BY JAMES HUFNAGEL
Strike up the band, join the parade, wave the flag and pop the bag. The politicians are renaming the Robert Moses Parkway, to the Niagara Scenic Parkway. Please curb your enthusiasm.
Especially since, instead of renaming it, they should be getting rid of it!
Urging congress to pass Obamacare after a year of debate had dragged on, the exasperated president at one point exclaimed: “Everything there is to say about health care has been said, and just about everybody has said it. So now is the time to make a decision.” Similarly, everything there is to say about the Moses Parkway has been said, and just about everybody has said it.
So it is that you the reader, your hairdresser, your dentist, the waitress who serves you lunch, your grandmother and the man in the moon, everybody has an opinion on what should be done about the north Robert Moses Parkway, and has expressed it at one time or another, or more likely, repeatedly.
The past two decades have seen oceans of ink, acres of column inches, thousands of hours of public hearings and scoping sessions and enough hot air from government bureaucrats at Niagara Gorge press conferences to alone cause global warming.
Including The Niagara Falls Reporter, which has been making the case for total removal of the Robert Moses Parkway practically since the first issue rolled off the presses over 15 years ago. Here’s some of the points we have made over the years, in small, digestible pieces.
Professional urban planners universally agree that the north Moses Parkway was a huge mistake. City government bitterly fought it at the time it was built, in the early 1960’s, but proved no match for New York City’s “Master Builder”, Robert Moses.
The parkway cuts off access to the gorge, in fact, people have been killed trying to cross it.
The parkway diverts traffic from Main Street, stunting economic development on that former thoroughfare.
Quality of life of neighboring communities is negatively impacted, lowering property values.
The Niagara Gorge tourist experience is degraded by the close proximity of vehicular traffic, as well as its environmental integrity.
It costs taxpayers millions of dollars every year to plow, salt and do general maintenance on a road that is duplicated by Whirlpool, the 190, Highland Avenue and Lewiston Road (on which 9 of 10 drivers actually access the city of Niagara Falls from Lewiston).
All this, of course, so that northern suburbs can shave a minute or two (it’s been timed) off their commute into Niagara Falls, a fact born out by New York State Dept. of Transportation studies that show spikes of traffic during AM and PM rush hours.
Cities all over the country, including Cleveland, Milwaukee, New York, San Francisco and Seattle, to name some, have been removing roads and highways to reclaim waterfront for recreational and other purposes.
Parkway removal turned out to be just one more of Niagara Falls Mayor Paul Dyster’s empty campaign promises. In fact, with a straight face, he’ll tell anyone he suspects gullible enough to believe him that it’s one of the reasons he got into politics in the first place. Apparently, parkway removal was part of the curriculum when he was studying for his BA and Masters degrees in political science.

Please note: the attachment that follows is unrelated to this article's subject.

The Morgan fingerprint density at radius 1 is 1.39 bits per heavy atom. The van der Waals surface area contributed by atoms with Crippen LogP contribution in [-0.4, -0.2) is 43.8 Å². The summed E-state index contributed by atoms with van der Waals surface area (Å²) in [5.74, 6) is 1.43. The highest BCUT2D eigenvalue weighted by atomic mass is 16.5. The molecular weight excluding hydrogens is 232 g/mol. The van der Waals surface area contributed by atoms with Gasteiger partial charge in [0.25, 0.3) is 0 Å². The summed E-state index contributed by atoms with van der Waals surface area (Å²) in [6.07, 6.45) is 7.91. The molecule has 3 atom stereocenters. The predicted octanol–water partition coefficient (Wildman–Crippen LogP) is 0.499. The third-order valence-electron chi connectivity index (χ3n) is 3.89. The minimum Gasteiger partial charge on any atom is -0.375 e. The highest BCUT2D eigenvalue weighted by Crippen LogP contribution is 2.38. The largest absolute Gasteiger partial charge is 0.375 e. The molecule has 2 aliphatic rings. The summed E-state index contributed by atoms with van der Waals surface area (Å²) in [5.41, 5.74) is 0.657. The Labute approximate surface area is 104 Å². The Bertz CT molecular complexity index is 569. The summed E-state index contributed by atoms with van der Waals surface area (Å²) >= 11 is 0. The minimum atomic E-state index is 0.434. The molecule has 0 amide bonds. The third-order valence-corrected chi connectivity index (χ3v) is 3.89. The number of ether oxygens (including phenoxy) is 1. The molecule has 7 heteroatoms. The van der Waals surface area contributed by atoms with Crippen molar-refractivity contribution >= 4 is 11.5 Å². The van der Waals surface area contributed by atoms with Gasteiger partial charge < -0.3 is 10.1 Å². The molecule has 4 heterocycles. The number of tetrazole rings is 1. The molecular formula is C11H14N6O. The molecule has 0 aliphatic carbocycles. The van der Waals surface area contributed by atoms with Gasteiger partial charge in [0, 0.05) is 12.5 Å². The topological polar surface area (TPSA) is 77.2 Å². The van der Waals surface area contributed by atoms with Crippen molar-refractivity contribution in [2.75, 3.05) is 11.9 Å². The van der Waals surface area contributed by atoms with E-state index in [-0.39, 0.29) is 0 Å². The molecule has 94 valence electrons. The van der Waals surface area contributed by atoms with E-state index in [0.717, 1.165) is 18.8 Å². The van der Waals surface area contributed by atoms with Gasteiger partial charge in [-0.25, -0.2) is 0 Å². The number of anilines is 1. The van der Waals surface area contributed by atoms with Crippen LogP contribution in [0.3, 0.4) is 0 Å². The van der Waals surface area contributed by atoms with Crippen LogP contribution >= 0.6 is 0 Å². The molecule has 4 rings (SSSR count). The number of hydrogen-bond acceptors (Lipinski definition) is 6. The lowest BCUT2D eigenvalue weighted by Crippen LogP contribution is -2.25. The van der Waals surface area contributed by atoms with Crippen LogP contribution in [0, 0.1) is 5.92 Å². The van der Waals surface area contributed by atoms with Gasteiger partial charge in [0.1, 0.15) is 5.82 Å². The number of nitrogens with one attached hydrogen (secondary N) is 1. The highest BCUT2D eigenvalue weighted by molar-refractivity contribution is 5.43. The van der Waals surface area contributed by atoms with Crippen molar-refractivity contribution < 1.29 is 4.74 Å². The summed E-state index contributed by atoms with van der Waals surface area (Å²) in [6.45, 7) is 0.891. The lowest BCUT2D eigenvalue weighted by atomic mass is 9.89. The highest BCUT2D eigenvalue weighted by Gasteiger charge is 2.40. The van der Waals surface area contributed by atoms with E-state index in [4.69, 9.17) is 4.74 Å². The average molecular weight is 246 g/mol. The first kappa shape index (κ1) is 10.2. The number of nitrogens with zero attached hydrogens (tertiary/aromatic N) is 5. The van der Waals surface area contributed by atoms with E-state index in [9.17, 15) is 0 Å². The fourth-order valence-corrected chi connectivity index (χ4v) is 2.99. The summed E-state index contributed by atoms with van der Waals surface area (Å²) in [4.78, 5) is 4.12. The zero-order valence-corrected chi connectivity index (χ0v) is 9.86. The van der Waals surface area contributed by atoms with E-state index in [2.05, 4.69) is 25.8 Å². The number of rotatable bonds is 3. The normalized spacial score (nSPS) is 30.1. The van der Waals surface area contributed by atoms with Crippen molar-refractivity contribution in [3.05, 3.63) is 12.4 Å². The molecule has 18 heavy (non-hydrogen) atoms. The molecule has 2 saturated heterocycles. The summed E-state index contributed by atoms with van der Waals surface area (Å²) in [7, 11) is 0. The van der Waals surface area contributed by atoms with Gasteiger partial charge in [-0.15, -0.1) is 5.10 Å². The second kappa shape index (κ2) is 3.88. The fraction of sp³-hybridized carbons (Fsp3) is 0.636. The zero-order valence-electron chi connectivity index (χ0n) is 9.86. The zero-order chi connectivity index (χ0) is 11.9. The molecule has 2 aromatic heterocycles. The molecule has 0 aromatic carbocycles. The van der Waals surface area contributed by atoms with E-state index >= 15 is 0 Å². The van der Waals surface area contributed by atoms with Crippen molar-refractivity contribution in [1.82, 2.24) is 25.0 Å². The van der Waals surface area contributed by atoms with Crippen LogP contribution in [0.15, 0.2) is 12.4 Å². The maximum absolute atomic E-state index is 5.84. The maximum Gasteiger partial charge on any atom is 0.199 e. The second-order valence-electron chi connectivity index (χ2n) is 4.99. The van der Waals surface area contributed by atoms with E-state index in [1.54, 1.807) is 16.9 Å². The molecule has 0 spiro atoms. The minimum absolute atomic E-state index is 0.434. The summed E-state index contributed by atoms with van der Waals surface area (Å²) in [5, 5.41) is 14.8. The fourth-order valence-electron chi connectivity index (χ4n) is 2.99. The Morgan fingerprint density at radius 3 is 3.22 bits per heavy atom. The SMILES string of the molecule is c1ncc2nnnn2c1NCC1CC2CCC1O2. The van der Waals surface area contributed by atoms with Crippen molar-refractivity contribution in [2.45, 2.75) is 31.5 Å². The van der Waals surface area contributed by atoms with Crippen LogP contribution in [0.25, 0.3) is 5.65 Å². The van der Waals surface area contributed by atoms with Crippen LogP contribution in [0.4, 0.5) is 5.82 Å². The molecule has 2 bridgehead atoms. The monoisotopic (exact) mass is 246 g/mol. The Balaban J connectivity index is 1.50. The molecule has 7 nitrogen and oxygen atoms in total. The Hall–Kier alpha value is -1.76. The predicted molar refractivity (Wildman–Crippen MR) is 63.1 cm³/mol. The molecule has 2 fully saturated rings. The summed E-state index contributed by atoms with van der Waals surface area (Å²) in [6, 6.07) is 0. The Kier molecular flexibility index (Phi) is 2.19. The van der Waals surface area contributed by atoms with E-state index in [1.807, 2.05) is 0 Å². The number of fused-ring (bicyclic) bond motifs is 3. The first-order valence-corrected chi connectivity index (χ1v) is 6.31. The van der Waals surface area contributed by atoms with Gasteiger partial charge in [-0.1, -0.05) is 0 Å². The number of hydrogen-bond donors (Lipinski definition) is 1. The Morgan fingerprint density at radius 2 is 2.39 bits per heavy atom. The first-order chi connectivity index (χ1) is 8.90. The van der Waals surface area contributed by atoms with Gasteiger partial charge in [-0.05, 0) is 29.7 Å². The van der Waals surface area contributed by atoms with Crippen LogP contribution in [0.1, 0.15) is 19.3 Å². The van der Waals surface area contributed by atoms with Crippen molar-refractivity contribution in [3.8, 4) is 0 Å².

With an announced start date of Spring of 2018 (pushed back from a previous start date of Fall, 2017), it will have been 10 years into the mayor’s tenure that a small, insignificant length of parkway, up to Findlay Drive, is supposed to get taken out. And when Spring of 2018 rolls around, you can bet there will be another Gorge side press conference and another public hearing at the library or Conference Center in lieu of anything actually getting done.
Look, President Obama is a Democrat. The governor of New York has been a Democrat since 2006. Congressman Higgins and Mayor Dyster are Democrats. There no reason under the sun that the parkway couldn’t be bulldozed out of existence, much like Three Sisters Islands and the Schoellkopf were, tomorrow. But it hasn’t happened, because the mayor doesn’t think it’s in his political self-interest to do anything about it.
It’s clear that Tuesday’s Dyster/Higgins press conference on the Niagara Gorge was in response to State Senator Robert Ortt’s announcement that his half of the overachieving legislature passed a bill renaming the entire parkway, from Grand Island to Youngstown, the “Niagara Scenic Parkway”. The new law also provides for a costly update of signage reflecting the change along its 18.42 mile length.
Ortt, who frequently rails against “environmental extremists” when it comes to everything from Lake Ontario water levels to a ban on microbeads, although he’s never specifically named an individual or organization who, in his estimation, falls into that category, sponsored the name change bill, commenting, “Community members overwhelmingly supported changing the parkway’s name to something more advantageous to tourists… The name Niagara Scenic Parkway is more appealing and reflects the positive transformation the City of Niagara Falls is undergoing with the removal of the north section of the parkway.”
If parkway removal “reflects the positive transformation the City of Niagara Falls is undergoing”, why not go ahead and remove it, and dispense with the useless political exercise of renaming it?